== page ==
Prior to the present system 40, it has been common for homeowners to lose receipts or other evidence of transactions. Homeowners often are frustrated with the need to save numerous receipts and manage them for refunds, exchange, service, warranties, etc. By creating this communication between the home management system 40 and outside parties such as businesses, for example, the outside parties, with permission from the homeowners, may use the communication channels established to send product information such as product updates, recall notices, maintenance schedules, and/or other information. This information, again, may directly populate the model-based database 90, and/or may be saved in a temporary location, such as a temporary basket or file on the homeowner's PC 415 or a server for download, so that the homeowner can manually screen and select information for inclusion in the home management system 40.
Once the information is downloaded or otherwise received by the homeowner, parse tools may be used to dissect the packets of information and search for specific fields such as cost, date of purchase, manufacturer's information, product warranty, etc. These fields are matched against the object types and higher-level objects (categories) present within the object model 88 (default, or those created manually by the user). Accordingly, the parsed information packets are incorporated into the object model 88 so that they are efficiently and intuitively accessible later by the homeowner.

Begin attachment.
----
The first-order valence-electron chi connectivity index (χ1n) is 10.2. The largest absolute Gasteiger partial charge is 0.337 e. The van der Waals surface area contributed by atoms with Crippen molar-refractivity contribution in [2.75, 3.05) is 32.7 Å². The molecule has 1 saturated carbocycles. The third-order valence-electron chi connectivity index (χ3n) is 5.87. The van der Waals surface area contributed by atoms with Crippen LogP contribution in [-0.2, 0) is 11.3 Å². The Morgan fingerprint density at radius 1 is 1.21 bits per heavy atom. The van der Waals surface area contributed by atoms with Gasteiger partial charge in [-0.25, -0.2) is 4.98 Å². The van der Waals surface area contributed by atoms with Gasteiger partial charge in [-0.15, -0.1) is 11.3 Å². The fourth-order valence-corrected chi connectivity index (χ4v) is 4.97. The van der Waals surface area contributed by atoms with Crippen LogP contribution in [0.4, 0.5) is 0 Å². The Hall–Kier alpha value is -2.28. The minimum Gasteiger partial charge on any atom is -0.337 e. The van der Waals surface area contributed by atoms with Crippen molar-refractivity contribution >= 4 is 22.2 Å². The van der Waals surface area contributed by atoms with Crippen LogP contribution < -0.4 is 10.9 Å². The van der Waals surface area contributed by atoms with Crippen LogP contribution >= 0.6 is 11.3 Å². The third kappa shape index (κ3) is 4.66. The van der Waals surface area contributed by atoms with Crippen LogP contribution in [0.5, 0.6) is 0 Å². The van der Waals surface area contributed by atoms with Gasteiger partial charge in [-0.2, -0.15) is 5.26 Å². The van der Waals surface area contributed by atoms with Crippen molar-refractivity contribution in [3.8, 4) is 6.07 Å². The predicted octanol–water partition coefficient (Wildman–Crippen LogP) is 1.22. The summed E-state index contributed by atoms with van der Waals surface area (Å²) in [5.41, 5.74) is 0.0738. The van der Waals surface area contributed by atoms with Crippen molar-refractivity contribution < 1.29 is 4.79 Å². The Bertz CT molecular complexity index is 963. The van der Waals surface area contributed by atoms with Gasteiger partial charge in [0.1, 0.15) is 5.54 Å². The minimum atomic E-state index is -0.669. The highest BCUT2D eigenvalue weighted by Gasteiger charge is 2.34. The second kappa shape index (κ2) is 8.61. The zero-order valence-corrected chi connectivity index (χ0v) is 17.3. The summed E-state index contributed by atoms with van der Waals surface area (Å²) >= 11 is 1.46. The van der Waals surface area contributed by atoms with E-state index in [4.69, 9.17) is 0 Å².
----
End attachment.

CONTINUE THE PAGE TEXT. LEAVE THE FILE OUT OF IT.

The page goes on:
Another embodiment of automatic search and storing or populating of object model information with what has been provided by the outside party can use a pattern matching algorithm commonly found in Artificial Intelligence for natural language recognition. In this embodiment, the words that describe home objects can be stored within the model-based database 90 according to the object model-based information platform 80. When new information comes from the outside party, the algorithm scans the information and matches similar words that are in the model-based database 90 with the contents of a new piece of information. For example, from a transaction document, the algorithm matches words such as Refrigerator, Sales, date ______, $______. Once several of such similar words are found, the system 40 can then recognize that the transaction is related to a new refrigerator and then pass on this information to the appropriate object 84 within the object model 88.
Another embodiment includes creating IDs for various objects and formatting a transaction document that will make it easier for the software to read data and populate object models. This can be accomplished, for example, by matching the IDs between the outside party's information content and what is already stored within the model-based database 90. Once the IDs are matched, the home management system 40 transfers the objects that are represented by the matched IDs.